Hickling Broad, photo by Richard Osbourne 1/4
Hickling Broad, photo by Richard Osbourne 2/4
Hickling Broad, photo by Richard Osbourne 3/4
Hickling Broad, photo by Richard Osbourne 4/4

Hickling Broad

The largest of the Broads, NWT Hickling Broad is a year-round haven for wildlife. It is easy to spend a day walking around its trails or, in summer, gently whiling away a couple of hours taking in the Broad’s hidden corners on one of NWT’s electric boat tours.

Hickling is situated on the Upper Thurne river system, which holds a significant percentage of the UK population of common crane as well as important breeding numbers of bittern, marsh harrier bearded tit and Cetti’s warbler. In winter large numbers of marsh harriers roost in the reedbed north east of Stubb Mill; merlin and hen harrier are also regular. Barn owl is almost guaranteed and you may see kingfisher if you are lucky. Interesting mammals include the introduced Chinese water deer, red deer and hard-to-see otters.

Among the many insects are two iconic local specialities – the swallowtail butterfly and the Norfolk hawker dragonfly – though many equally rare, albeit lesser-known, invertebrates also occur. Plants are well-represented, with the important milk parsley: the larval food plant of the swallowtail.

Boat Trips:

Morning – two-hour trip, departs 10.30am
Afternoon –  one-hour trip, departs at 1.30pm and 3pm
Booking essential: 01692 598276
 

Hickling Wetland Restoration Project: Update
Works are progressing well on the final stages of this important conservation project which will see 47ha of wetland enhanced through sensitive dyke clearance, scrape (shallow pool creation) and installation of new water control structures which will restore natural water levels to this site. These works will see the area returned to a functioning floodplain containing a rich variety of habitats including open water, reedbed, fen and wet woodland providing benefits for both people and wildlife.

Please note that whilst the works continue the Seckers and Cadbury bird hides and the boardwalk path will remain closed. The closure of the boardwalk means that there is currently no wheelchair friendly access to the broad. NWT apologises for any inconvenience this may cause.

Visitors will still be able to access a two-mile circular path around the Northern section of the reserve, giving views over the broad. The Observation Hut and Bittern Hide remain open.

For more details, please ring NWT on 01603 625540 before your visit. Thank you for your understanding.


Bittern

Hickling has a fantastic historic pedigree in relation to this species: in 1911 the naturalist Emma Turner found a nesting pair of bitterns in extensive reedbeds – the first confirmation that the species had bred in the UK since 1886. A famous iconic photo of the downy chick was taken to mark the event. A century on, NWT Hickling Broad is one of the best sites in Norfolk to hear (or perhaps glimpse) this strange, cryptic bird. Listen out for their booming calls from early March until June. Dawn and dusk are the best times to listen. You might just catch a glimpse of one in flight at any time of day or year, or if you are incredibly lucky, standing out in view at the edge of the reeds.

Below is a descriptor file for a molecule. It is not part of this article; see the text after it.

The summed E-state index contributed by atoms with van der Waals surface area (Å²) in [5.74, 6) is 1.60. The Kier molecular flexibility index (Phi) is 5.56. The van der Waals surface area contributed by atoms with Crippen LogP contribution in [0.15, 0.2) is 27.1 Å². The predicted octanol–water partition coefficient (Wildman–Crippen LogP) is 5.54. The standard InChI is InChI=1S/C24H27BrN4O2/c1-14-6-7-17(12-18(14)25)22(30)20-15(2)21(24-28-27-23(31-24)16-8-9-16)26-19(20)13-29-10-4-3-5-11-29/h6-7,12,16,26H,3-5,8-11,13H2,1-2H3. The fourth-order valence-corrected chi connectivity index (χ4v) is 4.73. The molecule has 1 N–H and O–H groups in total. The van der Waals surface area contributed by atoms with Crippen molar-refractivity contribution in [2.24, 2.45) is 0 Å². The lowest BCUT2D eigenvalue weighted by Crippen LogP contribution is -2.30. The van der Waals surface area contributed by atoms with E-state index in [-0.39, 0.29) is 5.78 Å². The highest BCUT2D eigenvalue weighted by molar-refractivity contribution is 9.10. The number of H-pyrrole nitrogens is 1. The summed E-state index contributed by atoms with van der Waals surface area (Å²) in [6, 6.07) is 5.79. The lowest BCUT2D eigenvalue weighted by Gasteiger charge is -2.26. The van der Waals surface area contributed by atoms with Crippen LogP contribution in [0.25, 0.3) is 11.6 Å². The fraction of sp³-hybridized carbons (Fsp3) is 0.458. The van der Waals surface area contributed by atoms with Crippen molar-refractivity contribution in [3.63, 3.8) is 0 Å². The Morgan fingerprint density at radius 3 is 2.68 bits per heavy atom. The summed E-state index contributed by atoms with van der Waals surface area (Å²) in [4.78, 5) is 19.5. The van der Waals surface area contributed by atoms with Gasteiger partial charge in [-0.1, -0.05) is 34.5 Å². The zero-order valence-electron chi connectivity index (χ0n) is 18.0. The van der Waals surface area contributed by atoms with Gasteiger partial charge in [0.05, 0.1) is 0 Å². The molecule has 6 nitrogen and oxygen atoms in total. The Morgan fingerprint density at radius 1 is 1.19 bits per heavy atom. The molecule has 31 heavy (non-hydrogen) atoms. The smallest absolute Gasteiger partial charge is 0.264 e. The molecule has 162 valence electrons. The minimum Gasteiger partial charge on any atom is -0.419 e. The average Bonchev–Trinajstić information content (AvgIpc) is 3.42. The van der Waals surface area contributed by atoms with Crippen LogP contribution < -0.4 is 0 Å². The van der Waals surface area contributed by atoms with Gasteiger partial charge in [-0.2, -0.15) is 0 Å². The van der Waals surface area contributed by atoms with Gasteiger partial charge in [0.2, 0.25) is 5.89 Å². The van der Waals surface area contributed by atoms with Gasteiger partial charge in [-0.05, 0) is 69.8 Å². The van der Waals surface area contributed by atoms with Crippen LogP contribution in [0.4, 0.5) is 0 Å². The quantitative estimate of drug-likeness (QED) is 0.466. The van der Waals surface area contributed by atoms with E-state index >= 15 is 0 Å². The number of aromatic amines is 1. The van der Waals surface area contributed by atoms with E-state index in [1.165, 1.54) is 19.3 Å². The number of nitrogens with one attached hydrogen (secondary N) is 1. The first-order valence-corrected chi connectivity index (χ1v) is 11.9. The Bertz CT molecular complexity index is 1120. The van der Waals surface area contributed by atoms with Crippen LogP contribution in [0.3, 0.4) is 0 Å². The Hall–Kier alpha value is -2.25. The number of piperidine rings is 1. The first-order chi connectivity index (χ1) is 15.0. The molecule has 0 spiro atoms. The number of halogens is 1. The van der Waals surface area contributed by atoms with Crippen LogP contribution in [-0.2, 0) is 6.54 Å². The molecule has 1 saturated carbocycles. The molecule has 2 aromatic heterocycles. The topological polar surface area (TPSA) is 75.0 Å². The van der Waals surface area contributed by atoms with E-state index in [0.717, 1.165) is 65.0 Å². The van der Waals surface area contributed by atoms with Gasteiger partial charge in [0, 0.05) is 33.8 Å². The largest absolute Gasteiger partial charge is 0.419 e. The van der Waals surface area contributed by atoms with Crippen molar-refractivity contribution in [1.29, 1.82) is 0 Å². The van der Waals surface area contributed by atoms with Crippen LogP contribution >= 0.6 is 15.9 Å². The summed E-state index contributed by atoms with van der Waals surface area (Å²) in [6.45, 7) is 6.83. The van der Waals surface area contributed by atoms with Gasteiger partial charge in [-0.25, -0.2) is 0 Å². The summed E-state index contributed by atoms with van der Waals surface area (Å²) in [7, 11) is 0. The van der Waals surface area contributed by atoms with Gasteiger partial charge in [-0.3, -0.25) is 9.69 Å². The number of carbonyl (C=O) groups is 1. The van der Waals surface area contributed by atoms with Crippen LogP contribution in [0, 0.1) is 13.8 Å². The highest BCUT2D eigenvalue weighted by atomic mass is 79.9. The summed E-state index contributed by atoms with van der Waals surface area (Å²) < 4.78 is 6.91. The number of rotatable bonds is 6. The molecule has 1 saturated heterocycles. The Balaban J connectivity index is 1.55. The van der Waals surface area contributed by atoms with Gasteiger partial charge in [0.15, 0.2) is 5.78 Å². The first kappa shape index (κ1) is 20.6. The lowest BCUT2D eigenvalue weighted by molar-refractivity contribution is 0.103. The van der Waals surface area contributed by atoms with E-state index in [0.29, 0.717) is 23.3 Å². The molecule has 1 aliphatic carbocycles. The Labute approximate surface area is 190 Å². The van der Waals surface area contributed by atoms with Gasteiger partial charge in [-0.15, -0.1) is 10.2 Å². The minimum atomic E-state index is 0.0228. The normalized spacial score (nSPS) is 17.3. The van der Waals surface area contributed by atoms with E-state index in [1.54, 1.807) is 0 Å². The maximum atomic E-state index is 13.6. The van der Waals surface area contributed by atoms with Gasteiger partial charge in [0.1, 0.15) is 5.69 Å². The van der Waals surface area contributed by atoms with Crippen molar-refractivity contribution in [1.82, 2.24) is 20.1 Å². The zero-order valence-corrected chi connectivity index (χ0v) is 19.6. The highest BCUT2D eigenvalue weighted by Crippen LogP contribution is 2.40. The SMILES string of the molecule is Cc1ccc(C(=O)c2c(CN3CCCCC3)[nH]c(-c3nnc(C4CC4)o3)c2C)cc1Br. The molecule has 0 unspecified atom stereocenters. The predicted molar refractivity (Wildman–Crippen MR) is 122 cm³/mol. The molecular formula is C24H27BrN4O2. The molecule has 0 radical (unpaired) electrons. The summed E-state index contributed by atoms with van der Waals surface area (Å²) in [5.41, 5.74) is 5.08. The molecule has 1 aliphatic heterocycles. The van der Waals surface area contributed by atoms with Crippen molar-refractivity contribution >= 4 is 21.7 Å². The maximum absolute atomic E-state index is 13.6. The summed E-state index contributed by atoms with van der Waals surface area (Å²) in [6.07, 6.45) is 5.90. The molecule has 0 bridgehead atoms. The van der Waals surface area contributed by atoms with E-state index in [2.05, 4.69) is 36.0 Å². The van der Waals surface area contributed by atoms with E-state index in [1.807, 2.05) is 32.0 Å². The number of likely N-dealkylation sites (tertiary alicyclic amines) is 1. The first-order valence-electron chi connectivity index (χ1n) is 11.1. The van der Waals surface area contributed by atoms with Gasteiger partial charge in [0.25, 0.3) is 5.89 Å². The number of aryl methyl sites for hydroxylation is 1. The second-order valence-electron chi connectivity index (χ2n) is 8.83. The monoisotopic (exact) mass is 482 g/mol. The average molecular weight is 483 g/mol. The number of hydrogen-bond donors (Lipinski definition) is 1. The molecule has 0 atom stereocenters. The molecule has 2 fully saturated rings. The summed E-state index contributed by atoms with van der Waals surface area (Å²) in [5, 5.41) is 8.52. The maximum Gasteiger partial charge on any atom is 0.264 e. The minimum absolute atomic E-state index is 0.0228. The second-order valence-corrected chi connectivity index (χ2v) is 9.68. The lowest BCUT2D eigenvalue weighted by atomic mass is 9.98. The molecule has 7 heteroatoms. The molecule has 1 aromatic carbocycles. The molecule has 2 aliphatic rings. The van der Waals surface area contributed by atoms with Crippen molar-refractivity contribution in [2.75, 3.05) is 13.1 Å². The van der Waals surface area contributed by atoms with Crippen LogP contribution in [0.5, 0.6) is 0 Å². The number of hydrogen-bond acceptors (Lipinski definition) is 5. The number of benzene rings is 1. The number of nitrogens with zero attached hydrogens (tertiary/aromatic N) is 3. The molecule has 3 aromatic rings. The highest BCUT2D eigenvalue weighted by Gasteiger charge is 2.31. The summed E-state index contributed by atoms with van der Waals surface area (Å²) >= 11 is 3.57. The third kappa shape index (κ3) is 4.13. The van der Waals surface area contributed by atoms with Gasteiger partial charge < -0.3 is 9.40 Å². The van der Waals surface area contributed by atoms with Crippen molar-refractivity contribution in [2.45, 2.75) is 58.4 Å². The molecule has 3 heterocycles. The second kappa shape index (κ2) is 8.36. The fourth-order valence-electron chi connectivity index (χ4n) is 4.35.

Marsh Harrier

As well as nesting, the marsh harrier now over-winters in the county in sizeable numbers, with the largest gatherings found roosting on the edge of NWT Hickling Broad, viewable from a special raised viewing bank at Stubb Mill. Over 100 were recorded in one sighting in December 2006.

Swallowtail Butterfly

Between late May and early July adult swallowtail butterflies emerge to provide one of Norfolk’s iconic wildlife spectacles. Their yellow and black wings have a span of around 9cm, making them easily the largest native British butterfly. In good years a second brood occurs in late August to mid-September.

Common Crane

When three common cranes appeared on the northeast Norfolk coast in 1979, few would have believed that, just two years later, the species would go on to nest for the first time in centuries. Undoubtedly the best place to see them is the Stubb Mill viewing platform; a number of cranes usually fly into the reeds here around dusk each evening to roost during the winter months. Standing 1.2m (4ft) tall, these impressive birds give a haunting, bugle-like call as they drop from the near-darkness – one of the great wildlife spectacles of Norfolk.

Details

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Post code
NR12 OBW
Map reference
OS Landranger 134
Grid reference
TG 428 222
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